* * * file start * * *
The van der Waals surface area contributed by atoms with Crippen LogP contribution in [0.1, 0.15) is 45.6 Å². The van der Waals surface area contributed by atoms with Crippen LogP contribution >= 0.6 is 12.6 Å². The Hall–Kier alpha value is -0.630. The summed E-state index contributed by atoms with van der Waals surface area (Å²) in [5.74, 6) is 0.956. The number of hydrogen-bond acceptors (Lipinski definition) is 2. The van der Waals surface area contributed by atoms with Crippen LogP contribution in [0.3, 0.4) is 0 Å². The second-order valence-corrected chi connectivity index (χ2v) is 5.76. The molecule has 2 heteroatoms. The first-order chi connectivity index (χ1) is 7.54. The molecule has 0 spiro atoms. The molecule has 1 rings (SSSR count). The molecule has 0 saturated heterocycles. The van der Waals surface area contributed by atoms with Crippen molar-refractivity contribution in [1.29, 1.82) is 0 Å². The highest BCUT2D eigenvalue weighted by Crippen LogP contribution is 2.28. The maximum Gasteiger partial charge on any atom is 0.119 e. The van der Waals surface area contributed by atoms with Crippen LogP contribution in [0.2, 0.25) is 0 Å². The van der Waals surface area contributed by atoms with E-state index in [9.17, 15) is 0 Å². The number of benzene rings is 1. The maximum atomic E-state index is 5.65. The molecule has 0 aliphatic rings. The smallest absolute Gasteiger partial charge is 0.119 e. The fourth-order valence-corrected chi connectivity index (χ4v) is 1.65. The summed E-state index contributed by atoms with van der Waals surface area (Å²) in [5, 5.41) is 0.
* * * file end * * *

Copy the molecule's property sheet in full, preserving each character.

The van der Waals surface area contributed by atoms with Crippen LogP contribution in [0.1, 0.15) is 45.6 Å². The van der Waals surface area contributed by atoms with Crippen LogP contribution >= 0.6 is 12.6 Å². The Hall–Kier alpha value is -0.630. The summed E-state index contributed by atoms with van der Waals surface area (Å²) in [5.74, 6) is 0.956. The number of hydrogen-bond acceptors (Lipinski definition) is 2. The van der Waals surface area contributed by atoms with Crippen LogP contribution in [0.3, 0.4) is 0 Å². The second-order valence-corrected chi connectivity index (χ2v) is 5.76. The molecule has 2 heteroatoms. The first-order chi connectivity index (χ1) is 7.54. The molecule has 0 spiro atoms. The molecule has 1 rings (SSSR count). The molecule has 0 saturated heterocycles. The van der Waals surface area contributed by atoms with Crippen molar-refractivity contribution in [1.29, 1.82) is 0 Å². The highest BCUT2D eigenvalue weighted by Crippen LogP contribution is 2.28. The maximum Gasteiger partial charge on any atom is 0.119 e. The van der Waals surface area contributed by atoms with Crippen LogP contribution in [0.2, 0.25) is 0 Å². The van der Waals surface area contributed by atoms with E-state index in [9.17, 15) is 0 Å². The number of benzene rings is 1. The maximum atomic E-state index is 5.65. The molecule has 0 aliphatic rings. The smallest absolute Gasteiger partial charge is 0.119 e. The fourth-order valence-corrected chi connectivity index (χ4v) is 1.65. The summed E-state index contributed by atoms with van der Waals surface area (Å²) in [5, 5.41) is 0.